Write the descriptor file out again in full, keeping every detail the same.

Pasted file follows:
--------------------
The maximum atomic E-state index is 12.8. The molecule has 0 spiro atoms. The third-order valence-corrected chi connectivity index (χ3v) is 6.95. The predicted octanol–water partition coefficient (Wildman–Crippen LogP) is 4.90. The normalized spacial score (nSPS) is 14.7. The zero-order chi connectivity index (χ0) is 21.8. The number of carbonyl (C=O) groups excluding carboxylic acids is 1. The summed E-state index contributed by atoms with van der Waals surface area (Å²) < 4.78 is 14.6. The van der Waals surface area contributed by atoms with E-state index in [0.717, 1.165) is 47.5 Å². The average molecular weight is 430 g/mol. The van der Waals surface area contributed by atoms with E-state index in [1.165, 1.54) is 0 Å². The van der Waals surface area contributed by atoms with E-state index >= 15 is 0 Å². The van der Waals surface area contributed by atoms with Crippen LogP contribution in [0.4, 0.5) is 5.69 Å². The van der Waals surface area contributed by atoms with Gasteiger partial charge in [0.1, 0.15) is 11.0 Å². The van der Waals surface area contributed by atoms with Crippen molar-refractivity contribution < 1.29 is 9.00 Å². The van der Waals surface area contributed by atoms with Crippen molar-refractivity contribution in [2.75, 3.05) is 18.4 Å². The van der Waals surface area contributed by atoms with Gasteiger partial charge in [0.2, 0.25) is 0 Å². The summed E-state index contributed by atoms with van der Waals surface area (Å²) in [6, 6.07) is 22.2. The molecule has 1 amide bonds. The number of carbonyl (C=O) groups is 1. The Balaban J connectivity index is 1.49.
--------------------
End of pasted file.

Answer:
The maximum atomic E-state index is 12.8. The molecule has 0 spiro atoms. The third-order valence-corrected chi connectivity index (χ3v) is 6.95. The predicted octanol–water partition coefficient (Wildman–Crippen LogP) is 4.90. The normalized spacial score (nSPS) is 14.7. The zero-order chi connectivity index (χ0) is 21.8. The number of carbonyl (C=O) groups excluding carboxylic acids is 1. The summed E-state index contributed by atoms with van der Waals surface area (Å²) < 4.78 is 14.6. The van der Waals surface area contributed by atoms with E-state index in [0.717, 1.165) is 47.5 Å². The average molecular weight is 430 g/mol. The van der Waals surface area contributed by atoms with E-state index in [1.165, 1.54) is 0 Å². The van der Waals surface area contributed by atoms with E-state index >= 15 is 0 Å². The van der Waals surface area contributed by atoms with Crippen LogP contribution in [0.4, 0.5) is 5.69 Å². The van der Waals surface area contributed by atoms with Gasteiger partial charge in [0.1, 0.15) is 11.0 Å². The van der Waals surface area contributed by atoms with Crippen molar-refractivity contribution < 1.29 is 9.00 Å². The van der Waals surface area contributed by atoms with Crippen molar-refractivity contribution in [2.75, 3.05) is 18.4 Å². The van der Waals surface area contributed by atoms with Gasteiger partial charge in [0.2, 0.25) is 0 Å². The summed E-state index contributed by atoms with van der Waals surface area (Å²) in [6, 6.07) is 22.2. The molecule has 1 amide bonds. The number of carbonyl (C=O) groups is 1. The Balaban J connectivity index is 1.49.